When the news broke yesterday that Cuban President Raul Castro was easing some economic controls that have stagnated his country for decades, my immediate reaction was earnest hope that the U.S. government recognizes the development as the opportunity it is to advance engagement with the Cuban people.
The BBC reported that Castro is hardly making large-scale economic reforms, but that he's at least allowing some private enterprise to take root. He continued to bash capitalism and to proclaim that socialism in Cuba is "irrevocable," which is only to be expected. But the reality is that Cuba's economy is in shambles, and Castro clearly recognizes that his definition of "socialism" is going to have to be massaged a little.
That recognition makes this an extremely opportune time for the U.S. to massage its definition of "embargo." I'm reminded of a conversation on this topic I had a couple of years ago with Allison Watson, Microsoft's corporate vice president in charge of its worldwide partner group. Watson seemed somewhat bemused by the fact that Microsoft and other U.S. companies were at a competitive disadvantage because of the U.S. government's trade embargo against Cuba. Here's an excerpt from a blog post I wrote following that conversation:
"Frankly, from a Cuba perspective, Cuba's not a bad word to anyone outside of the United States," [Watson] said. "I don't know, outside the United States, if [doing business with Cuba] is a good or bad thing, per se."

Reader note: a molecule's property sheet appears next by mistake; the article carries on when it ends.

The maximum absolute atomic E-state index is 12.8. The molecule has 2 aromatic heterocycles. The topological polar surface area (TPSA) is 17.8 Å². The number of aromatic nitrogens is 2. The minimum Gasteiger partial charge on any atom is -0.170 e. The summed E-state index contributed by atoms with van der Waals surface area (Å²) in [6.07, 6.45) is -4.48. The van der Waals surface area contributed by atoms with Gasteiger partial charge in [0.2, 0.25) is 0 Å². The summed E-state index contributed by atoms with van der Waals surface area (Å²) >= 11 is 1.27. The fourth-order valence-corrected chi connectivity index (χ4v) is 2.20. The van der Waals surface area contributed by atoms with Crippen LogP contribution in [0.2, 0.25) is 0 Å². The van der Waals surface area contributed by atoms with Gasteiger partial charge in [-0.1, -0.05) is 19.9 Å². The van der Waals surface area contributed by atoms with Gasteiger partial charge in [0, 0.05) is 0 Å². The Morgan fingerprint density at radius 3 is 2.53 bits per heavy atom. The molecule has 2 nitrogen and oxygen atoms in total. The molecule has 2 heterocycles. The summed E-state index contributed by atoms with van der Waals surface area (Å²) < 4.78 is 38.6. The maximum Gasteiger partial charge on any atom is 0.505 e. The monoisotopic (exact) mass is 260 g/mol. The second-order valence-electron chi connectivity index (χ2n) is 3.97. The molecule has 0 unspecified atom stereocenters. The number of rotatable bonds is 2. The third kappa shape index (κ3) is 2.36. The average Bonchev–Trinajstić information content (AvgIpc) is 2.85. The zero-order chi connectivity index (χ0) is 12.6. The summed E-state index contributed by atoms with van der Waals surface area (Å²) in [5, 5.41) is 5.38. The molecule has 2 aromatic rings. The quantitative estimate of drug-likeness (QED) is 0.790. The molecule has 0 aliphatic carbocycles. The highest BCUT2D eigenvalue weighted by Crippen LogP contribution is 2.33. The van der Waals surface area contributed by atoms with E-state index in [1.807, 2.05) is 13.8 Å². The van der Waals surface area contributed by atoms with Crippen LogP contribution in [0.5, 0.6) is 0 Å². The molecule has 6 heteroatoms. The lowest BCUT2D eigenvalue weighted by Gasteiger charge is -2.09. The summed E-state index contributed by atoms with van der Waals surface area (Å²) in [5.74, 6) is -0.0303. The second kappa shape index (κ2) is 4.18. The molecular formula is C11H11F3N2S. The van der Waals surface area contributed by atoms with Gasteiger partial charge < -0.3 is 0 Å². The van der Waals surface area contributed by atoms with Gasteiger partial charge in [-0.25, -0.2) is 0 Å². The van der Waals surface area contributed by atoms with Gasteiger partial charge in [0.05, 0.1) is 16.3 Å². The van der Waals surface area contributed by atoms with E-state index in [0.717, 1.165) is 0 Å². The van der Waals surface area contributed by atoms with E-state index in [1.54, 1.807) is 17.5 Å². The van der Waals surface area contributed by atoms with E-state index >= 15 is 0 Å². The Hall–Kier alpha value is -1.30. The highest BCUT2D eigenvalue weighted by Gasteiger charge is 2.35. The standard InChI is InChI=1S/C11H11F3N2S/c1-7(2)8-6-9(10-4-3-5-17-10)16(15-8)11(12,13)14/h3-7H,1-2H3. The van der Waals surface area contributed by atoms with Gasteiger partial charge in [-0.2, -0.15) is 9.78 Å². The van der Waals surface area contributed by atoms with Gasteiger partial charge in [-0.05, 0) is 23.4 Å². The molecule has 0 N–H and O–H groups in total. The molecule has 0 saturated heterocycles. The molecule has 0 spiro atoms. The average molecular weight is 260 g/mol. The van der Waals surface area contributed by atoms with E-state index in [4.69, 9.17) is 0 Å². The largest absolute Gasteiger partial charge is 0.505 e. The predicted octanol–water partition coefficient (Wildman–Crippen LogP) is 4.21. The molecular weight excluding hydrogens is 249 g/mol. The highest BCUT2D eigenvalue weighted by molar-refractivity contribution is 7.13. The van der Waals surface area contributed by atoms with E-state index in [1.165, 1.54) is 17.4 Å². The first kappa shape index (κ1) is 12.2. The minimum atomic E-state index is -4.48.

She's right, of course. The U.S. pretty much stands alone in its obstinate refusal to engage Cuba and enable the citizens of both countries to benefit from investment there.
That lack of engagement is hurting no one more than U.S. companies, including Microsoft. No doubt, Microsoft products have been widely used in Cuba for years. And, no doubt, the great majority of those products are pirated. Microsoft has been able to effectively address the piracy problem in countries like China, where our government allows it to operate even though we may not be all that enthused about their politics. As a result, software piracy in China is at least less outrageous than it used to be, and Microsoft has reaped the financial benefit of that.
But when you're not allowed to engage a country in commercial enterprise, you lose. At a technology conference in Havana in February of , the Cuban government declared its intention to rid itself of Microsoft software in favor of Linux. Other countries, including China, have taken similar measures. But at least Microsoft is able to compete in those countries. It, like every U.S. company, needs to be allowed to compete in Cuba as well.
I would add that the Cuban people, too, need U.S. companies to be allowed to compete in their country. No, the free-market door in Cuba hasn't swung open, but at least it's ajar. We need to get our foot in that door now to pursue opportunities like the types of joint ventures that opened up China. It's time to put our differences with the Cuban government aside so that the people of our two countries can enjoy the fruits of engagement.